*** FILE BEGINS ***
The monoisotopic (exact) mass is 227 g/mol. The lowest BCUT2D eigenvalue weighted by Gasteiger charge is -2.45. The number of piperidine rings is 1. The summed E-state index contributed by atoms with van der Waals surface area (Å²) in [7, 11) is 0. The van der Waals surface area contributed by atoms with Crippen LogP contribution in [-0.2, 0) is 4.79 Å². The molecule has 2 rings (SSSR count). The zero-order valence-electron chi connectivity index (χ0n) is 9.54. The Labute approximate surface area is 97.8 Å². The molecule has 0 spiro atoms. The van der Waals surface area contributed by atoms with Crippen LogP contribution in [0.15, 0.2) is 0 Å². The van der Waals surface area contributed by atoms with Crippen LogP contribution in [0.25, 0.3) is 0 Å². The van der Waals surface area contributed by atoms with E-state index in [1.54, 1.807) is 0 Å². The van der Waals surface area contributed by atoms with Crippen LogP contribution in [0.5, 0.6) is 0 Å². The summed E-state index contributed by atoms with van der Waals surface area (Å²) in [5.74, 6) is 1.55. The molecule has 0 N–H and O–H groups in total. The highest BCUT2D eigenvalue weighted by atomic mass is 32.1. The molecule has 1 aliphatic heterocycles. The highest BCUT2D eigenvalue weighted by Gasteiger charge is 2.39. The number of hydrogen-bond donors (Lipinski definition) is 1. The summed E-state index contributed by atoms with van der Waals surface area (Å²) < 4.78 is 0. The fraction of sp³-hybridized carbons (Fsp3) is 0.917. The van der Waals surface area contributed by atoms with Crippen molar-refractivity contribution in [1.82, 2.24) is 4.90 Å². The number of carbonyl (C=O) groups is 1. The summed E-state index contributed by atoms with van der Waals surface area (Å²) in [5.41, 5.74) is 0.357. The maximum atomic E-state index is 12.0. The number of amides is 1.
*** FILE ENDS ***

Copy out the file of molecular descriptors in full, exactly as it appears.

The monoisotopic (exact) mass is 227 g/mol. The lowest BCUT2D eigenvalue weighted by Gasteiger charge is -2.45. The number of piperidine rings is 1. The summed E-state index contributed by atoms with van der Waals surface area (Å²) in [7, 11) is 0. The van der Waals surface area contributed by atoms with Crippen LogP contribution in [-0.2, 0) is 4.79 Å². The molecule has 2 rings (SSSR count). The zero-order valence-electron chi connectivity index (χ0n) is 9.54. The Labute approximate surface area is 97.8 Å². The molecule has 0 spiro atoms. The van der Waals surface area contributed by atoms with Crippen LogP contribution in [0.15, 0.2) is 0 Å². The van der Waals surface area contributed by atoms with Crippen LogP contribution in [0.25, 0.3) is 0 Å². The van der Waals surface area contributed by atoms with E-state index in [1.54, 1.807) is 0 Å². The van der Waals surface area contributed by atoms with Crippen LogP contribution in [0.5, 0.6) is 0 Å². The summed E-state index contributed by atoms with van der Waals surface area (Å²) in [5.74, 6) is 1.55. The molecule has 0 N–H and O–H groups in total. The highest BCUT2D eigenvalue weighted by atomic mass is 32.1. The molecule has 1 aliphatic heterocycles. The highest BCUT2D eigenvalue weighted by Gasteiger charge is 2.39. The number of hydrogen-bond donors (Lipinski definition) is 1. The summed E-state index contributed by atoms with van der Waals surface area (Å²) < 4.78 is 0. The fraction of sp³-hybridized carbons (Fsp3) is 0.917. The van der Waals surface area contributed by atoms with Crippen molar-refractivity contribution in [1.82, 2.24) is 4.90 Å². The number of carbonyl (C=O) groups is 1. The summed E-state index contributed by atoms with van der Waals surface area (Å²) in [5.41, 5.74) is 0.357. The maximum atomic E-state index is 12.0. The number of amides is 1.